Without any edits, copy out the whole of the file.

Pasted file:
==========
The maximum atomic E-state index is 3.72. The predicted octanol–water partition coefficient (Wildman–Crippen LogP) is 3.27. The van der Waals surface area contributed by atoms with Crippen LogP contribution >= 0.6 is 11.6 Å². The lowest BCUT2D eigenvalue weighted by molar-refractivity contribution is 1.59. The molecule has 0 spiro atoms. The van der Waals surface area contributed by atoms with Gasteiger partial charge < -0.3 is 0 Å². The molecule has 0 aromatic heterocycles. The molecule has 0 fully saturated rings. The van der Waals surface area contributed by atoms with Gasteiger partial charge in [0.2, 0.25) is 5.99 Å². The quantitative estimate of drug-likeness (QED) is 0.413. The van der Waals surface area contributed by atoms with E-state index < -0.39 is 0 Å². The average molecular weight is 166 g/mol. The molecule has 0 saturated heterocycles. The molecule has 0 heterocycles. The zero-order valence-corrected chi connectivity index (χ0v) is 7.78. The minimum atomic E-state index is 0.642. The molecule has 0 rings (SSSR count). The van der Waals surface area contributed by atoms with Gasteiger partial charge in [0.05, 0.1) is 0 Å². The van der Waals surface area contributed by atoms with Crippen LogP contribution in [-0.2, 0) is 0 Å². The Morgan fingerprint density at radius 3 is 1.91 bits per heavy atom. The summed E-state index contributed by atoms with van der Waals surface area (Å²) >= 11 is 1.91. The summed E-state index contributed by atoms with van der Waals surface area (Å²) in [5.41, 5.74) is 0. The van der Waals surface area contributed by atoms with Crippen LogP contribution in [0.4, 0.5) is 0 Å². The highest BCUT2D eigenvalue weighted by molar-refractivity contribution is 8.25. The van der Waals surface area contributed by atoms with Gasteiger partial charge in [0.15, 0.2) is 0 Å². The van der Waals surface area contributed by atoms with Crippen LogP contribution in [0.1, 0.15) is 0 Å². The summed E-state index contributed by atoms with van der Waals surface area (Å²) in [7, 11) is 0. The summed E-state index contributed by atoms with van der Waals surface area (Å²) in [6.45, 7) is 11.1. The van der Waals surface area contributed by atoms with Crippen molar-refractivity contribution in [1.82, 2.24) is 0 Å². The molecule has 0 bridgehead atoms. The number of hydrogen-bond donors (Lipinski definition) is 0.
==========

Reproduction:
The maximum atomic E-state index is 3.72. The predicted octanol–water partition coefficient (Wildman–Crippen LogP) is 3.27. The van der Waals surface area contributed by atoms with Crippen LogP contribution >= 0.6 is 11.6 Å². The lowest BCUT2D eigenvalue weighted by molar-refractivity contribution is 1.59. The molecule has 0 spiro atoms. The van der Waals surface area contributed by atoms with Gasteiger partial charge < -0.3 is 0 Å². The molecule has 0 aromatic heterocycles. The molecule has 0 fully saturated rings. The van der Waals surface area contributed by atoms with Gasteiger partial charge in [0.2, 0.25) is 5.99 Å². The quantitative estimate of drug-likeness (QED) is 0.413. The van der Waals surface area contributed by atoms with E-state index < -0.39 is 0 Å². The average molecular weight is 166 g/mol. The molecule has 0 saturated heterocycles. The molecule has 0 heterocycles. The zero-order valence-corrected chi connectivity index (χ0v) is 7.78. The minimum atomic E-state index is 0.642. The molecule has 0 rings (SSSR count). The van der Waals surface area contributed by atoms with Gasteiger partial charge in [0.05, 0.1) is 0 Å². The van der Waals surface area contributed by atoms with Crippen LogP contribution in [-0.2, 0) is 0 Å². The Morgan fingerprint density at radius 3 is 1.91 bits per heavy atom. The summed E-state index contributed by atoms with van der Waals surface area (Å²) >= 11 is 1.91. The summed E-state index contributed by atoms with van der Waals surface area (Å²) in [5.41, 5.74) is 0. The van der Waals surface area contributed by atoms with Crippen LogP contribution in [0.4, 0.5) is 0 Å². The highest BCUT2D eigenvalue weighted by molar-refractivity contribution is 8.25. The van der Waals surface area contributed by atoms with Gasteiger partial charge in [0.15, 0.2) is 0 Å². The van der Waals surface area contributed by atoms with Crippen LogP contribution in [0.1, 0.15) is 0 Å². The summed E-state index contributed by atoms with van der Waals surface area (Å²) in [7, 11) is 0. The summed E-state index contributed by atoms with van der Waals surface area (Å²) in [6.45, 7) is 11.1. The van der Waals surface area contributed by atoms with Crippen molar-refractivity contribution in [1.82, 2.24) is 0 Å². The molecule has 0 bridgehead atoms. The number of hydrogen-bond donors (Lipinski definition) is 0.